Coca cola also goes out of its way to engage its

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experience. Coca-Cola also goes out of its way to engage its consumers by replying messages and tweets shared online. This is no easy task for a company that receives thousands of online mentions a day. Consumers are able to share their feedback and issues online and receive replies in real-time. Coca-Cola also uses social media influencers and celebrities to help garner support for their projects and campaigns. Apart from creating brand awareness, Coca-Cola also uses social media for what they know best – spreading happiness. They do a great job of balancing
Promotional Mix Analysis 10 promotional content with random feel-good content that gives their followers something to enjoy. They keep all their social media accounts cohesive and share seamless content. Coca-Cola has an enviable social media presence and has adopted a successful strategy by building online campaigns, actively interacting with their followers, and crowd-sourcing by engaging their audience in the creative process (Mangold & Faulds, 2009). A suggestion for the brand would be to let the audience into the inner workings of the brand. Coca-Cola as a company largely remains a mystery to most of its consumers. This is assumed to be because of the secrecy surrounding the recipe of its popular soft-drinks. However, consumers love to know more about their favorite brands. Coca-Cola can use social media to divulge more information on their brand. Short videos detailing everyday tidbits from the marketing team, the factory, or even distributors can help build an understanding and deeper appreciation for the brand. These videos can show how different Coca-Cola offices around the globe inject their own cultural aspects into selling the products and how they work collectively for the greater good of the global brand. Overall, a little more carefully thought-out insight into what Coca-Cola is as a company would help improve brand loyalty and keep audiences engaged. Reference List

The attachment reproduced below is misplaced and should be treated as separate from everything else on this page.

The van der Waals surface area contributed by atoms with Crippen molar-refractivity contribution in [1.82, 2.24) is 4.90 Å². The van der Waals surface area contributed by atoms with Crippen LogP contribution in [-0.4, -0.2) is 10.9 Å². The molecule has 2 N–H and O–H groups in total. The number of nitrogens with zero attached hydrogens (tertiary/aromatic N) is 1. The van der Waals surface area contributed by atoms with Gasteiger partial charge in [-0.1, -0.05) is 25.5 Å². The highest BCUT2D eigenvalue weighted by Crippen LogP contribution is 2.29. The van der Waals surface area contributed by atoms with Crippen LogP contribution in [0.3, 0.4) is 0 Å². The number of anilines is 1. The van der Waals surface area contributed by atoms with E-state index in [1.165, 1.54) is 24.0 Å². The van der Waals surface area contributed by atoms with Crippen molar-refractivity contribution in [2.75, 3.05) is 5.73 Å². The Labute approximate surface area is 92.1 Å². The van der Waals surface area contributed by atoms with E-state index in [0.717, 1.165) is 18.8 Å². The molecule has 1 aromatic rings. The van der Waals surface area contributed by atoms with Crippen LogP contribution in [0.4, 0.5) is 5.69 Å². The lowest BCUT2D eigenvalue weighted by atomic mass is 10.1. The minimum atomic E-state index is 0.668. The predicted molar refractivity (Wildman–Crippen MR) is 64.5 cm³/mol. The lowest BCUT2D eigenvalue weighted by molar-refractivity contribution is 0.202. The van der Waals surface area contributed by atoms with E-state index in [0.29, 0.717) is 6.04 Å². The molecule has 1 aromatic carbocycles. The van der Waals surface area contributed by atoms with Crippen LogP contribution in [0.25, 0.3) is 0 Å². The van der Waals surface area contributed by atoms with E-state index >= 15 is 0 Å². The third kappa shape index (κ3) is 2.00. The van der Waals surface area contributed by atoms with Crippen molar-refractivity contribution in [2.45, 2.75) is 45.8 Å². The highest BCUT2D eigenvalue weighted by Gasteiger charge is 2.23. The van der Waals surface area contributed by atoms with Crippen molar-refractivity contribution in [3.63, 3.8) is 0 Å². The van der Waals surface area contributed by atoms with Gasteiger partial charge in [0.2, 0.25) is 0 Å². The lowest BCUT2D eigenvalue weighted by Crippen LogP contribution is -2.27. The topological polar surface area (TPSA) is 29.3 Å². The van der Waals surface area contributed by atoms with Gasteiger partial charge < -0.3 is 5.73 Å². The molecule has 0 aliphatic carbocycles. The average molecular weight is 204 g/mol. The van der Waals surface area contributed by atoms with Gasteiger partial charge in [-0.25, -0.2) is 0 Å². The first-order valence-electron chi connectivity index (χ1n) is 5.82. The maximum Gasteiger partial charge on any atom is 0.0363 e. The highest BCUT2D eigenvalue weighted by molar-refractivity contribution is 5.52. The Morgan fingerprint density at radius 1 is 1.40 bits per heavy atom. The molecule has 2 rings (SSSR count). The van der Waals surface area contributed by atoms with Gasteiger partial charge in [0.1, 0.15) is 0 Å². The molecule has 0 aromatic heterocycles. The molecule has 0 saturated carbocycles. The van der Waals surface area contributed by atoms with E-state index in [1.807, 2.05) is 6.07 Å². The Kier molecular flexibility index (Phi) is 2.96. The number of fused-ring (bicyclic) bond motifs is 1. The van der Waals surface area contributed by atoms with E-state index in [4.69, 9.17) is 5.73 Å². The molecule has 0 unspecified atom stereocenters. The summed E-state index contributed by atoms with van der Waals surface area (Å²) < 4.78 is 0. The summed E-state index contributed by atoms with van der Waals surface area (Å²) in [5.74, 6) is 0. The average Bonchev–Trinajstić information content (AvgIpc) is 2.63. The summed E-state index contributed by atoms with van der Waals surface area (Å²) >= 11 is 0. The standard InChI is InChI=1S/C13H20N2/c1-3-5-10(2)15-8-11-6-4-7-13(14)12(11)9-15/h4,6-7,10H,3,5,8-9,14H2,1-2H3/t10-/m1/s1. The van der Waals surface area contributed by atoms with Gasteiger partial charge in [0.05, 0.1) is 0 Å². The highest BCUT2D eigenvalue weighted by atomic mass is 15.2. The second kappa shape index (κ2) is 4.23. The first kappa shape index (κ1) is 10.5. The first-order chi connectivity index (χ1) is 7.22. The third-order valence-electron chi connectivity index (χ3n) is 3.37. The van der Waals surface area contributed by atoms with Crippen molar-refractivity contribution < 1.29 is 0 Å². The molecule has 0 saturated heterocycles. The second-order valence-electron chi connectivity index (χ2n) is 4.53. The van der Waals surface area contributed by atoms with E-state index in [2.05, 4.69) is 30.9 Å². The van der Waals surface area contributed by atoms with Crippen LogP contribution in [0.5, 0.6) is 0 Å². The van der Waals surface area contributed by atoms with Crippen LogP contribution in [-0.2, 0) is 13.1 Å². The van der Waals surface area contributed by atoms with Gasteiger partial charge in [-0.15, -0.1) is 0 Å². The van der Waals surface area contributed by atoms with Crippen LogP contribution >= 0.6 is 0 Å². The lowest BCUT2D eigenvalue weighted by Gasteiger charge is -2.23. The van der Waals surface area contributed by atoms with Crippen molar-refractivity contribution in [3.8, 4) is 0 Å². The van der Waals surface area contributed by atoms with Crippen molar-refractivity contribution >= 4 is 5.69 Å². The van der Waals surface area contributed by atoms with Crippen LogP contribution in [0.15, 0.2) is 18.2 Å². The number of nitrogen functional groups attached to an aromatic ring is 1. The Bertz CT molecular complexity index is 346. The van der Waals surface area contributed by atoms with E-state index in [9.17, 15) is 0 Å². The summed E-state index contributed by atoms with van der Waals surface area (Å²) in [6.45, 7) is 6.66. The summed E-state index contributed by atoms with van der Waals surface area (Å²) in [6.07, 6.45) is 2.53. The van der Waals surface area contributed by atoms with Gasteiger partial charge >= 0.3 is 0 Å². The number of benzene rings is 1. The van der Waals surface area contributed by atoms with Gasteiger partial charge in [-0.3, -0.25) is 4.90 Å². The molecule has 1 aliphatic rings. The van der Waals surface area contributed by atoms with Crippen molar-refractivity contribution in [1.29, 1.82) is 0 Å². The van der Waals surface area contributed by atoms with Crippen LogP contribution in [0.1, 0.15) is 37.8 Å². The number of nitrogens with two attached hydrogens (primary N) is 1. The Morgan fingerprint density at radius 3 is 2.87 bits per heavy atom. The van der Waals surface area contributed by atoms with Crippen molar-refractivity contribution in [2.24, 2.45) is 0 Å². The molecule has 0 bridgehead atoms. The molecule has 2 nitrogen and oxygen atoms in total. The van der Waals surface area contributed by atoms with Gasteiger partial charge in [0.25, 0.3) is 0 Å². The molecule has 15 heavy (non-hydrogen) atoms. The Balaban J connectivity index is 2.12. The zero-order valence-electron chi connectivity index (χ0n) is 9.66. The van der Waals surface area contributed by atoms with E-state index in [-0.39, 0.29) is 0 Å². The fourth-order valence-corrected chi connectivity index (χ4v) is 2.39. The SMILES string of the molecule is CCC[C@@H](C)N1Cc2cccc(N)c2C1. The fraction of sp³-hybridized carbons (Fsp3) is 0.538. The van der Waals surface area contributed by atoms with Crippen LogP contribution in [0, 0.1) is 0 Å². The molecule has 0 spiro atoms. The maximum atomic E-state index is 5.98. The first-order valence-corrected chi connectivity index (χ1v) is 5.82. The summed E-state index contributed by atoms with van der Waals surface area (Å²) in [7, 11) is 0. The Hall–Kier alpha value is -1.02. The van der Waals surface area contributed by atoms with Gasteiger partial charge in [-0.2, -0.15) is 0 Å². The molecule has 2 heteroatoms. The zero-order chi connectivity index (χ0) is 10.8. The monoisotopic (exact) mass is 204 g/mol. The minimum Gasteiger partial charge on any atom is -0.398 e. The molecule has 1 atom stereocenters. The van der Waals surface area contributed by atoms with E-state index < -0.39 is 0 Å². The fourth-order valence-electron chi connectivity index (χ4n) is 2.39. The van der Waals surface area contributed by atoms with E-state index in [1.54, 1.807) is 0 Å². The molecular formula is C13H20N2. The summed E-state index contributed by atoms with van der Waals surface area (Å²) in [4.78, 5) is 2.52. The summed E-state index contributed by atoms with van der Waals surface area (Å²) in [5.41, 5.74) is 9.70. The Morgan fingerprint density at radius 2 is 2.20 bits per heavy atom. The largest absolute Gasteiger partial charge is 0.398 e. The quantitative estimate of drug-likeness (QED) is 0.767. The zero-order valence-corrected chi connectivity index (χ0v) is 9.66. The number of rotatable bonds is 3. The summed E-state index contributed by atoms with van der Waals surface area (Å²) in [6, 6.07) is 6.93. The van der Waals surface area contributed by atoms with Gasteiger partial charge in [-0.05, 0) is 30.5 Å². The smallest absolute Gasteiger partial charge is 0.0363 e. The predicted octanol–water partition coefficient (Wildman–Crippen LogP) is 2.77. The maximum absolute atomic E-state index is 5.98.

Promotional Mix Analysis 11 Armstrong, G., Kotler, P., Harker, M. and Brennan, R., 2015. Marketing: an introduction . Pearson Education. Bhasin, H., 2017. SWOT of Coca Cola. [Online] Available at: [Accessed 28 June 2017]. Cannon-Bonventre, K. & Quelch, J., 1983. Better Marketing at the Point of Purchase. Harvard Business Review, Issue November. De Mooij, M., 2013. Global marketing and advertising: Understanding cultural paradoxes . Sage Publications. Mangold, W.G. and Faulds, D.J., 2009. Social media: The new hybrid element of the promotion mix. Business horizons , 52 (4), pp.357-365. Schmidt, S., Langner, S., Hennigs, N., Limbach, M., Rothensee, M. and Wiedmann, K.P., 2016. Sponsoring FIFA World Cup vs. Olympic Games: Coca Cola, a Classic American Brand, and Its Explicit and Implicit Sponsoring Success at Worldwide Sports Events. In Celebrating America’s Pastimes: Baseball, Hot Dogs, Apple Pie and Marketing? (pp. 501-502). Springer International Publishing. Wang, M., 2015. Brief Analysis of Sports Marketing Strategy Adopted by Coca Cola Company. Asian Social Science , 11 (23), p.22.

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